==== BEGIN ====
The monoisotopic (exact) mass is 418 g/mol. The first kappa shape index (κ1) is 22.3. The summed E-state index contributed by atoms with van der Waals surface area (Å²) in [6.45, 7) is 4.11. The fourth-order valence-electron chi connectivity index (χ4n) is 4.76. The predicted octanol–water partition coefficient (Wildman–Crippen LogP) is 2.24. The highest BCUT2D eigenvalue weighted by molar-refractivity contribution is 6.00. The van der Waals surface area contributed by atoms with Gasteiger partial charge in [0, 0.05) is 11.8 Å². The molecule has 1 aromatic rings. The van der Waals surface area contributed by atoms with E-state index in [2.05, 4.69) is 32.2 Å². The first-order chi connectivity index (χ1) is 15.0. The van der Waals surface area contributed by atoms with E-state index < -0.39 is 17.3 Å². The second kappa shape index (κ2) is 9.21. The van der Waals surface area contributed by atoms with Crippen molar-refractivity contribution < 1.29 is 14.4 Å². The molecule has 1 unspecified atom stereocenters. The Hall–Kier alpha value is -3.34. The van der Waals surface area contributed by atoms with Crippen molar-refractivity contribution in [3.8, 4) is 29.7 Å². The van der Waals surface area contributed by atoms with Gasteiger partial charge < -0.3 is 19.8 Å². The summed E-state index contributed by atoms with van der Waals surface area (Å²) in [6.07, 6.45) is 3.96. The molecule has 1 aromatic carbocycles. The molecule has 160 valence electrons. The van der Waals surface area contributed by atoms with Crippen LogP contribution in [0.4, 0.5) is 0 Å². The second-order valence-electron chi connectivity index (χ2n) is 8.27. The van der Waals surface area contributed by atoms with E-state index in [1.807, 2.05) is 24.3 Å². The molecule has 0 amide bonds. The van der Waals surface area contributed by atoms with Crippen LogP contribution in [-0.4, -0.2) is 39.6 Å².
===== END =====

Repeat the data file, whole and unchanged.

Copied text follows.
The monoisotopic (exact) mass is 418 g/mol. The first kappa shape index (κ1) is 22.3. The summed E-state index contributed by atoms with van der Waals surface area (Å²) in [6.45, 7) is 4.11. The fourth-order valence-electron chi connectivity index (χ4n) is 4.76. The predicted octanol–water partition coefficient (Wildman–Crippen LogP) is 2.24. The highest BCUT2D eigenvalue weighted by molar-refractivity contribution is 6.00. The van der Waals surface area contributed by atoms with Gasteiger partial charge in [0, 0.05) is 11.8 Å². The molecule has 1 aromatic rings. The van der Waals surface area contributed by atoms with E-state index in [2.05, 4.69) is 32.2 Å². The first-order chi connectivity index (χ1) is 15.0. The van der Waals surface area contributed by atoms with E-state index < -0.39 is 17.3 Å². The second kappa shape index (κ2) is 9.21. The van der Waals surface area contributed by atoms with Crippen molar-refractivity contribution < 1.29 is 14.4 Å². The molecule has 1 unspecified atom stereocenters. The Hall–Kier alpha value is -3.34. The van der Waals surface area contributed by atoms with Crippen molar-refractivity contribution in [3.8, 4) is 29.7 Å². The van der Waals surface area contributed by atoms with Gasteiger partial charge < -0.3 is 19.8 Å². The summed E-state index contributed by atoms with van der Waals surface area (Å²) in [6.07, 6.45) is 3.96. The molecule has 1 aromatic carbocycles. The molecule has 160 valence electrons. The van der Waals surface area contributed by atoms with Crippen LogP contribution in [0.4, 0.5) is 0 Å². The second-order valence-electron chi connectivity index (χ2n) is 8.27. The van der Waals surface area contributed by atoms with E-state index in [1.807, 2.05) is 24.3 Å². The molecule has 0 amide bonds. The van der Waals surface area contributed by atoms with Crippen LogP contribution in [-0.4, -0.2) is 39.6 Å².